Roberto Clemente : biography
Roberto Clemente Walker (August 18, 1934 – December 31, 1972) was a Puerto Rican baseball right fielder who played 18 seasons in Major League Baseball (MLB) for the Pittsburgh Pirates from 1955 through 1972. Clemente was awarded the National League (NL) Most Valuable Player (MVP) Award in 1966. He was a National League All-Star for twelve seasons (15 games), received 12 Gold Glove Awards, and led the National League in batting average four times. In 1972, Clemente got his 3,000th major league hit.
Off the field, Clemente was involved in charity work in Puerto Rico and other Latin American countries, often delivering baseball equipment and food to those in need. He died in an aviation accident on December 31, 1972, while en route to deliver aid to earthquake victims in Nicaragua. Clemente was elected to the National Baseball Hall of Fame posthumously in 1973, becoming the first Latin American to be selected and one of only two Hall of Fame members for whom the mandatory five-year waiting period had been waived, the other being Lou Gehrig. Clemente is the first Hispanic player to win a World Series as a starter (1960), receive an MVP Award (1966), and receive a World Series MVP Award (1971).
Clemente’s professional career began when Pedrín Zorilla offered him a contract with the Santurce Crabbers of the LBBPR. He was a bench player during his first campaign, but was promoted to the team’s starting lineup the following season. During this season he hit .288 as the team’s leadoff hitter. While Clemente was playing in the LBBPR, the Brooklyn Dodgers offered him a contract with the team’s Triple-A subsidiary. He then moved to Montreal to play with the Montreal Royals. The climate and language differences affected Clemente early on, but he received the assistance of his teammate Joe Black, who was able to speak Spanish. In 1954, Clyde Sukeforth, a scout for the Pittsburgh Pirates, noticed that Clemente was being used as a bench player for the team and discussed the possibility of drafting Clemente to the Pirates with the team’s manager, Max Macon. The Pirates selected Clemente as the first selection of the rookie draft that took place on November 22, 1954.
Clemente debuted with the Pittsburgh Pirates on April 17, 1955 in the first game of a double header against the Brooklyn Dodgers. At the beginning of his time with the Pirates, he experienced frustration because of racial tension with the local media and some teammates. Clemente responded to this by stating, "I don’t believe in color". He noted that, during his upbringing, he was taught to never discriminate against someone based on ethnicity. Clemente was at a double disadvantage at both being a Latino who knew very little English as well as being a black Latino; the Pirates themselves only became the fifth team in the National League and ninth in the majors to break the baseball color line the year before when Curt Roberts debuted with the team, a full seven years after Jackie Robinson broke baseball’s color line with the Dodgers.SportsCentury: Roberto Clemente Upon arriving in Pittsburgh, Roberts would befriend Clemente and help him adjust to life in the majors, as well as to get used to life in Pittsburgh.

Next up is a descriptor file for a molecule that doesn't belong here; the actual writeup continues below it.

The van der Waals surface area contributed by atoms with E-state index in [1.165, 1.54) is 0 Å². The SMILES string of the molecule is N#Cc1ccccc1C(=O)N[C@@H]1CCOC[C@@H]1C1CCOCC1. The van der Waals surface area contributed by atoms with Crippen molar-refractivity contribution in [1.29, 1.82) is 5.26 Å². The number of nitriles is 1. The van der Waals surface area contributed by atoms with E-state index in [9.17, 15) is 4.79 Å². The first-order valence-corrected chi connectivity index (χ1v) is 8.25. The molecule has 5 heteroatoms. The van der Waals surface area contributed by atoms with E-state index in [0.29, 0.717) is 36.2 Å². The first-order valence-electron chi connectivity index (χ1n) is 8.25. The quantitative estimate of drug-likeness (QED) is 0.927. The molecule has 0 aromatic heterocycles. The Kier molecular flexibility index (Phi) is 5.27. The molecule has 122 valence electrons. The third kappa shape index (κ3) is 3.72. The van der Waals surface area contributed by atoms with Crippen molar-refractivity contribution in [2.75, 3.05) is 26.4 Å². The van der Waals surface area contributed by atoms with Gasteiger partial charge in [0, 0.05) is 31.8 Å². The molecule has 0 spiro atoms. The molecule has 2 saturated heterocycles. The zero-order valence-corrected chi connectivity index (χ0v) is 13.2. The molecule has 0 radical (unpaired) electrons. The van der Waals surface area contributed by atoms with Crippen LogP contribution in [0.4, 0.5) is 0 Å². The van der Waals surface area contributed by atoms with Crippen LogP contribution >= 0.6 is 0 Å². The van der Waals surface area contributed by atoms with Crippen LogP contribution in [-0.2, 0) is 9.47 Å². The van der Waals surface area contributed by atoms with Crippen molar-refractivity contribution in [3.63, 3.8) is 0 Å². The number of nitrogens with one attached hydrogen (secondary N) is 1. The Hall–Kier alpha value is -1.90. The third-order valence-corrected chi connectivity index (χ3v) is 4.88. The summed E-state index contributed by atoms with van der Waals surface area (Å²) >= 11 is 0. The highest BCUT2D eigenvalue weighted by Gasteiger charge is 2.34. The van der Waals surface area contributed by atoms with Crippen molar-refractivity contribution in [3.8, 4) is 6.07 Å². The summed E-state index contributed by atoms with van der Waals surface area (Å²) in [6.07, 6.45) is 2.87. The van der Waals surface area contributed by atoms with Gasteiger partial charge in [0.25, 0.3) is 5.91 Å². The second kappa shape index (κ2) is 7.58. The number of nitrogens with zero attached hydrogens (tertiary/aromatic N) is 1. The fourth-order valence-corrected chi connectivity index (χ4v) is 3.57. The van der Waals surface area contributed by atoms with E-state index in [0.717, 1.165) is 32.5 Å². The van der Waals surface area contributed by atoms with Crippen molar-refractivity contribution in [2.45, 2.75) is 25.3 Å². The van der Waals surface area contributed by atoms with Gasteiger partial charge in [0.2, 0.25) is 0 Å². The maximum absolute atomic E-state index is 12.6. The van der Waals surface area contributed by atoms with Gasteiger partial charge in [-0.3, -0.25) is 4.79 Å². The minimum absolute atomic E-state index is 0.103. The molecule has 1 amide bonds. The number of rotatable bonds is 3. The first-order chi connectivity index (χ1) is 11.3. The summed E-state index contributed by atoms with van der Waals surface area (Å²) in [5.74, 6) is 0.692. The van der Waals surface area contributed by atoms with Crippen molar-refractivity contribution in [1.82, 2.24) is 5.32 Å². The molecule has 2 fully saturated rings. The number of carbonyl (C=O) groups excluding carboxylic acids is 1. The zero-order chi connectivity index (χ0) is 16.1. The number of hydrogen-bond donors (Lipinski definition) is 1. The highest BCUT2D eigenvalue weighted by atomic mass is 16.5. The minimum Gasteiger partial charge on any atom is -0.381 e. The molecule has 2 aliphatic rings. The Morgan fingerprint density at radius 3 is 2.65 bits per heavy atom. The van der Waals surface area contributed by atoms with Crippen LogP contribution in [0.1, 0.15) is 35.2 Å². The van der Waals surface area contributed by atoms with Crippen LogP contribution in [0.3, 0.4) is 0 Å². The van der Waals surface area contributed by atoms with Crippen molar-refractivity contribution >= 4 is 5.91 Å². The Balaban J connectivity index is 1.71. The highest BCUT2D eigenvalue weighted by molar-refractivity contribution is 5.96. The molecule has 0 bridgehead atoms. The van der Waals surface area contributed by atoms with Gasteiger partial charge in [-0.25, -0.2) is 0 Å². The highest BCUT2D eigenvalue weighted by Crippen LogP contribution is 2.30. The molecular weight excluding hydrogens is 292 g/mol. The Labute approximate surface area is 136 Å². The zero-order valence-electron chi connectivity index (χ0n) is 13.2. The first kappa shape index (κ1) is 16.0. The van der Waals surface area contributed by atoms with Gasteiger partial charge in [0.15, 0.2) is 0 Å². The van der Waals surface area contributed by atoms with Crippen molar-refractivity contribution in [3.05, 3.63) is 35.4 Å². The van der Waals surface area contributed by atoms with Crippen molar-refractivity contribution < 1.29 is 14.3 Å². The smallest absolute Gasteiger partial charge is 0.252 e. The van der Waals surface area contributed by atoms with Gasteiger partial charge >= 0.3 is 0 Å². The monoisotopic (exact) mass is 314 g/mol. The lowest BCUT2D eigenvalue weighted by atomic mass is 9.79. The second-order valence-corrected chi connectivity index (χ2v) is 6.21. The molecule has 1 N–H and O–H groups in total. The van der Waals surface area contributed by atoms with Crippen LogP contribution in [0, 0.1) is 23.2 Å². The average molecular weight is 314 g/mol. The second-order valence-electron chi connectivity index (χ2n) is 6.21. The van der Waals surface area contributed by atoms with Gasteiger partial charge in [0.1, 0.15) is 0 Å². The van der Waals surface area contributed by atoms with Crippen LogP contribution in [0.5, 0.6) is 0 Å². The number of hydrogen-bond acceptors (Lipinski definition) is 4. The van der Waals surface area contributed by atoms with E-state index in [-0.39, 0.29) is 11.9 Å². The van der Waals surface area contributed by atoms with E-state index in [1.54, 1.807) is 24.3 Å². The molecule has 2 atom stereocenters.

During the middle of the season, Clemente was involved in a car accident; this caused him to miss several games with an injury in his lower back. He finished his rookie season with an average of .255, despite confronting trouble hitting certain types of pitches. His defensive skills, however, were highlighted during this season.
During the off season, Clemente played with the Santurce Crabbers in the Puerto Rican baseball winter league, where he was already considered a star. The Pirates experienced several difficult seasons through the 1950s, although they did manage a winning season in 1958, their first since 1948. During the winter season of 1958–59, Clemente didn’t play winter baseball in Puerto Rico; instead, he joined the United States Marine Corps Reserve. He spent his six-month active duty commitment at Parris Island, South Carolina, Camp LeJeune in North Carolina, and Washington, D.C. At Parris Island, Clemente received his basic training with Platoon 346 of the 3rd Recruit Battalion."Clemente, The Passion and Grace of Baseball’s Last Hero"; By: David Maraniss; p. 88; Simon & Schuster; ISBN 978-0-7432-1781-1 The rigorous training programs helped Clemente physically; he added strength by gaining ten pounds and said his back troubles had disappeared. He was a Private First Class in the Marine Corps Reserve until September 1964.